and wireless corrosion monitoring system provided by Luna with installation design provided by Wyle on our UH-1N testbed helicopter in July 2012 and have been ﬂying it as a ‘ride-along’ with our other project work,” Morgan said. “With this technology installed, we can track environmental exposure and speciﬁc conditions at corrosion hotspots as a function of time, using inputs from various environmental and corrosivity sensors.” Speciﬁcally, the project measures air and surface temperatures, relative humidity, solution resistance and polarization resistance to predict aluminum corrosive activity. Morgan said the aircraft sensors gathered and stored this environmental data that test engineers sent to Luna for analysis. “Data from the wired sensors and the wireless sensor hub were used to classify corrosivity within the airframe and the environmental measurements were strongly correlated to National Oceanic and Atmospheric Administration weather station data,” said Luna’s Dr. Fritz Friedersdorf, director of intelligence systems. “This project and the resulting data contributed to the Air Force ordering a total of 20 of these systems for demonstration on Air Force H-60s,” Friedersdorf said. “The ﬁrst set will be installed the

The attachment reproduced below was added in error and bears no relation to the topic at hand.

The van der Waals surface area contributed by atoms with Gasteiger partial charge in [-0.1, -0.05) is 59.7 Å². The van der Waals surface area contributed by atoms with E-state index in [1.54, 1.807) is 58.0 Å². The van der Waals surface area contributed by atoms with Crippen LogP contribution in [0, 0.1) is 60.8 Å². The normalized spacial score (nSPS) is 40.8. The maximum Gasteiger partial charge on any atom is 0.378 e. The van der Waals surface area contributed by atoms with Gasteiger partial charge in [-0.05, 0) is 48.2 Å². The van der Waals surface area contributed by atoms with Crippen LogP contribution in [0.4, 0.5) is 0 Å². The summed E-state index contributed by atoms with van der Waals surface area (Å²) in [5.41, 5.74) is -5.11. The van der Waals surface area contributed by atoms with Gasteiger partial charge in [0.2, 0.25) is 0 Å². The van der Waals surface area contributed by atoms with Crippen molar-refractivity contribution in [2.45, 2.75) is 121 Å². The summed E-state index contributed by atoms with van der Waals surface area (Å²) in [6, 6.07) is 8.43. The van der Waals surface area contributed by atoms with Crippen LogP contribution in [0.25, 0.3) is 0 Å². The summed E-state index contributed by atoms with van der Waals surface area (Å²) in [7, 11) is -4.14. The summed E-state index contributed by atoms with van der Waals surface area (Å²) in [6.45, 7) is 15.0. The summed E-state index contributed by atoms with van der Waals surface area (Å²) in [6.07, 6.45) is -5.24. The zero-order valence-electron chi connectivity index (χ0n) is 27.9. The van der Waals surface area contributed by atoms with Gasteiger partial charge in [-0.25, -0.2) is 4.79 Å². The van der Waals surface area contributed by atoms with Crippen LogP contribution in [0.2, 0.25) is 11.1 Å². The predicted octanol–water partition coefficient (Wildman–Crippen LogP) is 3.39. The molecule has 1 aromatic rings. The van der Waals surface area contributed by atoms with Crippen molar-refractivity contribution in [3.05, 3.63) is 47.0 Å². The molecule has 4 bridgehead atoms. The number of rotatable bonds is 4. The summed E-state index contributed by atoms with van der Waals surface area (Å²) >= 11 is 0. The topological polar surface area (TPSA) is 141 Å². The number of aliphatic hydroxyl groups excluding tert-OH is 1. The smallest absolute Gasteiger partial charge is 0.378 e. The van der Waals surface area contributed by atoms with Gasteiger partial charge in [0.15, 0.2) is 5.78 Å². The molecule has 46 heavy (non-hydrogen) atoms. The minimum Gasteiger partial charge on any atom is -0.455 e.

U.S. Navy photo by Doug Abbotts
A UH-1N helicopter, testbed for the Naval Aviation Center for Rotorcraft Advancement, ﬂies a mission near the Chesapeake Bay to test and demonstrate integrated corrosion sensing technology. Early detection of metal-killing corrosion could cut total ownership costs for all Department of Defense rotorcraft in the near future. week of Feb. 18, 2013. This would not have been possible without the
Navy’s support and the availability of the NACRA test bed aircraft.”
The project is scheduled to ﬂy on the NACRA testbed indeﬁnitely.